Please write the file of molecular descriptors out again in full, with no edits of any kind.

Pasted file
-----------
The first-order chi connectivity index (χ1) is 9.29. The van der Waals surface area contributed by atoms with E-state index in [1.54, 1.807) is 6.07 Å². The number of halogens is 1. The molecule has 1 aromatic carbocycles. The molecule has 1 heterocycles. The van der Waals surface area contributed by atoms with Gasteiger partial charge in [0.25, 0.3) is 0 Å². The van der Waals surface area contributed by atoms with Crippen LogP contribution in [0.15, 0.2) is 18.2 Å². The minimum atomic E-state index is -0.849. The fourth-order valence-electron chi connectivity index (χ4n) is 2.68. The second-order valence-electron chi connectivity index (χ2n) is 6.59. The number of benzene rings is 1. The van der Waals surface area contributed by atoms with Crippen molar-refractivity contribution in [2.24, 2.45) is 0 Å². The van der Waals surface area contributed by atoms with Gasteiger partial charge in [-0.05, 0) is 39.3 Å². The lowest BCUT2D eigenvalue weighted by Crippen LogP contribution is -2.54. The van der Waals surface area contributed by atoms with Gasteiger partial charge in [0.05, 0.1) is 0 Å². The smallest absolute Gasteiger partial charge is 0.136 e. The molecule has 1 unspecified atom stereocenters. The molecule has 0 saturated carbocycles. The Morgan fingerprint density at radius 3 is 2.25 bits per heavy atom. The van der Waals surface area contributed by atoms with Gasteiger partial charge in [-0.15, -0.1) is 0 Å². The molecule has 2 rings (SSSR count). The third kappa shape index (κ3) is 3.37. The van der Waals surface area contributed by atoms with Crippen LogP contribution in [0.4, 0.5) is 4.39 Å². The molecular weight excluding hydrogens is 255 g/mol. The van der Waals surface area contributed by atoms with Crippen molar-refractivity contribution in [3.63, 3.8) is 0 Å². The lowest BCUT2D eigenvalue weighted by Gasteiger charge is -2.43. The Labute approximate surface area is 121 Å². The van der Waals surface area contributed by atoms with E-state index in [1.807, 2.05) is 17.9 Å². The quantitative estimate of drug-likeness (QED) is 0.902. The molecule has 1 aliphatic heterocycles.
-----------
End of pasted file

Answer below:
The first-order chi connectivity index (χ1) is 9.29. The van der Waals surface area contributed by atoms with E-state index in [1.54, 1.807) is 6.07 Å². The number of halogens is 1. The molecule has 1 aromatic carbocycles. The molecule has 1 heterocycles. The van der Waals surface area contributed by atoms with Gasteiger partial charge in [0.25, 0.3) is 0 Å². The van der Waals surface area contributed by atoms with Crippen LogP contribution in [0.15, 0.2) is 18.2 Å². The minimum atomic E-state index is -0.849. The fourth-order valence-electron chi connectivity index (χ4n) is 2.68. The second-order valence-electron chi connectivity index (χ2n) is 6.59. The number of benzene rings is 1. The van der Waals surface area contributed by atoms with Crippen molar-refractivity contribution in [2.24, 2.45) is 0 Å². The van der Waals surface area contributed by atoms with Gasteiger partial charge in [-0.05, 0) is 39.3 Å². The lowest BCUT2D eigenvalue weighted by Crippen LogP contribution is -2.54. The van der Waals surface area contributed by atoms with Gasteiger partial charge in [0.05, 0.1) is 0 Å². The smallest absolute Gasteiger partial charge is 0.136 e. The molecule has 1 unspecified atom stereocenters. The molecule has 0 saturated carbocycles. The Morgan fingerprint density at radius 3 is 2.25 bits per heavy atom. The van der Waals surface area contributed by atoms with Gasteiger partial charge in [-0.15, -0.1) is 0 Å². The molecule has 2 rings (SSSR count). The third kappa shape index (κ3) is 3.37. The van der Waals surface area contributed by atoms with Crippen LogP contribution in [0.4, 0.5) is 4.39 Å². The molecular weight excluding hydrogens is 255 g/mol. The van der Waals surface area contributed by atoms with Crippen molar-refractivity contribution in [3.63, 3.8) is 0 Å². The lowest BCUT2D eigenvalue weighted by Gasteiger charge is -2.43. The Labute approximate surface area is 121 Å². The van der Waals surface area contributed by atoms with E-state index in [1.807, 2.05) is 17.9 Å². The quantitative estimate of drug-likeness (QED) is 0.902. The molecule has 1 aliphatic heterocycles.